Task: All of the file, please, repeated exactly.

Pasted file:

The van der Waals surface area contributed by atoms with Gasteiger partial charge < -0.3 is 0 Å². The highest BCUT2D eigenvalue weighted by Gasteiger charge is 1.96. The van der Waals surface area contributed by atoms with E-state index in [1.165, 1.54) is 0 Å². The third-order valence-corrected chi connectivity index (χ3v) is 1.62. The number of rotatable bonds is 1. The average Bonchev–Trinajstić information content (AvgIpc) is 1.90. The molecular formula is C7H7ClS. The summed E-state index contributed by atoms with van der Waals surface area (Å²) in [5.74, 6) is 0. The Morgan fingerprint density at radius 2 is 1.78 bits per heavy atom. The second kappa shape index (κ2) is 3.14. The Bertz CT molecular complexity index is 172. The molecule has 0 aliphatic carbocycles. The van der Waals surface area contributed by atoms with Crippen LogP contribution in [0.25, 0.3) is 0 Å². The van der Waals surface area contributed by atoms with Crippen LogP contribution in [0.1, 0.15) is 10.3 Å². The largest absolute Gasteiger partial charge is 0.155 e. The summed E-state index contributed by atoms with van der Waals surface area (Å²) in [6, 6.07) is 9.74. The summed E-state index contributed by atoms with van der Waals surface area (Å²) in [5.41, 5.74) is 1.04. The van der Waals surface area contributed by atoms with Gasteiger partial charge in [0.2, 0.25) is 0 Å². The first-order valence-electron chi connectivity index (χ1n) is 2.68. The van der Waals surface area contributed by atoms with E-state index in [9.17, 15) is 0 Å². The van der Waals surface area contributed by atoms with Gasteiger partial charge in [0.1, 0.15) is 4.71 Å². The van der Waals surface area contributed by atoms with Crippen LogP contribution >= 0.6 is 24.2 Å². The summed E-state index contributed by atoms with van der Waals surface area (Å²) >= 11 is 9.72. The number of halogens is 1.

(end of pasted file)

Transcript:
The van der Waals surface area contributed by atoms with Gasteiger partial charge < -0.3 is 0 Å². The highest BCUT2D eigenvalue weighted by Gasteiger charge is 1.96. The van der Waals surface area contributed by atoms with E-state index in [1.165, 1.54) is 0 Å². The third-order valence-corrected chi connectivity index (χ3v) is 1.62. The number of rotatable bonds is 1. The average Bonchev–Trinajstić information content (AvgIpc) is 1.90. The molecular formula is C7H7ClS. The summed E-state index contributed by atoms with van der Waals surface area (Å²) in [5.74, 6) is 0. The Morgan fingerprint density at radius 2 is 1.78 bits per heavy atom. The second kappa shape index (κ2) is 3.14. The Bertz CT molecular complexity index is 172. The molecule has 0 aliphatic carbocycles. The van der Waals surface area contributed by atoms with Crippen LogP contribution in [0.25, 0.3) is 0 Å². The van der Waals surface area contributed by atoms with Crippen LogP contribution in [0.1, 0.15) is 10.3 Å². The largest absolute Gasteiger partial charge is 0.155 e. The summed E-state index contributed by atoms with van der Waals surface area (Å²) in [6, 6.07) is 9.74. The summed E-state index contributed by atoms with van der Waals surface area (Å²) in [5.41, 5.74) is 1.04. The van der Waals surface area contributed by atoms with Gasteiger partial charge in [0.2, 0.25) is 0 Å². The first-order valence-electron chi connectivity index (χ1n) is 2.68. The van der Waals surface area contributed by atoms with E-state index in [9.17, 15) is 0 Å². The van der Waals surface area contributed by atoms with Gasteiger partial charge in [0.1, 0.15) is 4.71 Å². The van der Waals surface area contributed by atoms with Crippen LogP contribution >= 0.6 is 24.2 Å². The summed E-state index contributed by atoms with van der Waals surface area (Å²) >= 11 is 9.72. The number of halogens is 1.